specialists in agile and advanced IT management and IT governance systems for complex business and IT landscapes
specialists in agile and advanced IT management and IT governance systems for complex business and IT landscapes

Managing Cyber Security

29 March 2017


This week David Lacey was the guest of the BCS DevSecOps Specialist Group presenting his ideas around the collection of data required for Governance, Risk, and Compliance and security. How will this influence the future of IT management and IT governance, DevOps and our preferred approaches to development whether they be agile, waterfall, or whatever?
David Lacey’s work provides a blueprint for a data model that joins up the metadata on cyber security and GRC data. As such he sees it providing the links between risk assessments, incidents, vulnerabilities, compliance requirements, and physical controls. It would provide the basis for status reporting, audits, questionnaires and underpin compliance with evidence of implementation. He found that traditional data categorisations in this area hadn’t been helpful and he had rejected a number of technologies as being inappropriate, e.g. Java, AI, Big Data, and Blockchain. His categorisations were the result of three years’ work and claims that this is the start of the industrialisation of GRC. The presentation prompted discussion about the level of detail that must be maintained and whether this was necessary or practicable. This is where I would like to contribute.
Management and governance
History has taught us that often by the time we have defined something in absolute detail it has changed. On the other hand we need to manage the detail as well as the overall direction or we never arrive. I believe that David’s work provides a useful underpinning of the linkages between management and governance on the one hand and Agile, security and DevOps on the other. The drawback is that data collection may never be complete; where it is complete the content may be useful but even where data doesn’t exist there still has to be management and governance.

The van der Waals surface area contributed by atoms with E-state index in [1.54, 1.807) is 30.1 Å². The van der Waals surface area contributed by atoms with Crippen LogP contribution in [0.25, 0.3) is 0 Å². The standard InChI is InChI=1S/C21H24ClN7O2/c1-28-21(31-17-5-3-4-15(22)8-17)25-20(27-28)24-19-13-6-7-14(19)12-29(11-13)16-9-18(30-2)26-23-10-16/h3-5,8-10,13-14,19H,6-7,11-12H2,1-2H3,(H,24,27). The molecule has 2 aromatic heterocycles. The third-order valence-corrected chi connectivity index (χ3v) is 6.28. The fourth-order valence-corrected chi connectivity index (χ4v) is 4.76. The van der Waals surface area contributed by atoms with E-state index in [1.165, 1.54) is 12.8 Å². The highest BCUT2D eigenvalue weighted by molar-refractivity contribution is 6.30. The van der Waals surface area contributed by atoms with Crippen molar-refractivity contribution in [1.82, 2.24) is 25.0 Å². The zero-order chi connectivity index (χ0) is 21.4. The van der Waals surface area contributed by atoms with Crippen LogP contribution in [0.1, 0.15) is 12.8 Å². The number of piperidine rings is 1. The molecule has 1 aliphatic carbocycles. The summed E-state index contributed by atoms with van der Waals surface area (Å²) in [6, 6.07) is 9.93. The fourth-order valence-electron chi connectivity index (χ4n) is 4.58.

If we are serious about changing the way we work then our management and governance of IT must not only be better than it is today but continuously fit for all emerging and future technologies, the extended enterprise, the expansion of the IoT, massive complexity, internationalisation of operations, business departments doing their own thing, creating the agile business, etc. Given the increasing risk of cyber-attacks and the potentially devastating consequences the David Lacey proposal must be part of the mix.
Technology for the security, management and governance of IT
Technology management, security and governance are all of crucial importance to a successful business but there is still little understanding in the boardroom of how these should be measured or controlled. Whilst much of the information needed can be defined in advance and sourced automatically, much is unstructured or takes effort to collect. 
We need to introduce more automation in order to manage the scale and complexity of IT and to avoid the failures that have characterised IT management over the years. Managing the unstructured and hard to gather information is crucial to a successful outcome. This is now possible. We researched the problem and we are working on a prototype system that will introduce automation to the management and governance of IT that is suited to the digital world, that is consistent with the latest broader management thinking, and which will enable IT to be managed and controlled from the boardroom.


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